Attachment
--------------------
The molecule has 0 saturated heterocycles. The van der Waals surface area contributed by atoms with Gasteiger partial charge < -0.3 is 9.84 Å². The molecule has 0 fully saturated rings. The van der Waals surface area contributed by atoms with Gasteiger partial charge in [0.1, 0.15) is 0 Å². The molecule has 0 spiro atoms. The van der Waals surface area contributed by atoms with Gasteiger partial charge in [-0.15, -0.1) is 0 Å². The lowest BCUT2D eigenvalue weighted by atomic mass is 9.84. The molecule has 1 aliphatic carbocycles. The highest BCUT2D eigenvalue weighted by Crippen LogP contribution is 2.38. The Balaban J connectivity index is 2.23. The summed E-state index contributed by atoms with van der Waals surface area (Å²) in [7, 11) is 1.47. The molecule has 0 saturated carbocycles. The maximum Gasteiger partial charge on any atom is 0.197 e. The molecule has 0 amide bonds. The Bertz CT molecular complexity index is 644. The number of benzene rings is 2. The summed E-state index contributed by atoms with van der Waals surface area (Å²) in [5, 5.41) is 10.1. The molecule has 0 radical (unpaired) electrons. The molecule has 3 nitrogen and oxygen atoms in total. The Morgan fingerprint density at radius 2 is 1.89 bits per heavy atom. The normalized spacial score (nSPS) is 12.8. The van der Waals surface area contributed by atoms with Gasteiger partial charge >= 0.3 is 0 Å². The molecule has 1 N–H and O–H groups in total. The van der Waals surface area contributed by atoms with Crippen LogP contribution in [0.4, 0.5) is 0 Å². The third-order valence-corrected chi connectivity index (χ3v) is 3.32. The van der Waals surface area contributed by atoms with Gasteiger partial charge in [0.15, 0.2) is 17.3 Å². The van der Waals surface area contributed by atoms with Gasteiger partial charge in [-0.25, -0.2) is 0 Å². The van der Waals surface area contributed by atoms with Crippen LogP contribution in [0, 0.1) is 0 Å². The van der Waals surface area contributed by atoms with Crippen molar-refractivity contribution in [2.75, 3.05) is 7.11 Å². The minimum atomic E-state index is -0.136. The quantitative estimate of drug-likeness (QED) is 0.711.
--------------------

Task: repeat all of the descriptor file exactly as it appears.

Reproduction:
The molecule has 0 saturated heterocycles. The van der Waals surface area contributed by atoms with Gasteiger partial charge < -0.3 is 9.84 Å². The molecule has 0 fully saturated rings. The van der Waals surface area contributed by atoms with Gasteiger partial charge in [0.1, 0.15) is 0 Å². The molecule has 0 spiro atoms. The van der Waals surface area contributed by atoms with Gasteiger partial charge in [-0.15, -0.1) is 0 Å². The lowest BCUT2D eigenvalue weighted by atomic mass is 9.84. The molecule has 1 aliphatic carbocycles. The highest BCUT2D eigenvalue weighted by Crippen LogP contribution is 2.38. The Balaban J connectivity index is 2.23. The summed E-state index contributed by atoms with van der Waals surface area (Å²) in [7, 11) is 1.47. The molecule has 0 saturated carbocycles. The maximum Gasteiger partial charge on any atom is 0.197 e. The molecule has 0 amide bonds. The Bertz CT molecular complexity index is 644. The number of benzene rings is 2. The summed E-state index contributed by atoms with van der Waals surface area (Å²) in [5, 5.41) is 10.1. The molecule has 0 radical (unpaired) electrons. The molecule has 3 nitrogen and oxygen atoms in total. The Morgan fingerprint density at radius 2 is 1.89 bits per heavy atom. The normalized spacial score (nSPS) is 12.8. The van der Waals surface area contributed by atoms with Gasteiger partial charge >= 0.3 is 0 Å². The molecule has 1 N–H and O–H groups in total. The van der Waals surface area contributed by atoms with Crippen LogP contribution in [0.4, 0.5) is 0 Å². The third-order valence-corrected chi connectivity index (χ3v) is 3.32. The van der Waals surface area contributed by atoms with Gasteiger partial charge in [0.15, 0.2) is 17.3 Å². The van der Waals surface area contributed by atoms with Gasteiger partial charge in [-0.25, -0.2) is 0 Å². The van der Waals surface area contributed by atoms with Crippen LogP contribution in [0, 0.1) is 0 Å². The van der Waals surface area contributed by atoms with Crippen molar-refractivity contribution in [2.75, 3.05) is 7.11 Å². The minimum atomic E-state index is -0.136. The quantitative estimate of drug-likeness (QED) is 0.711.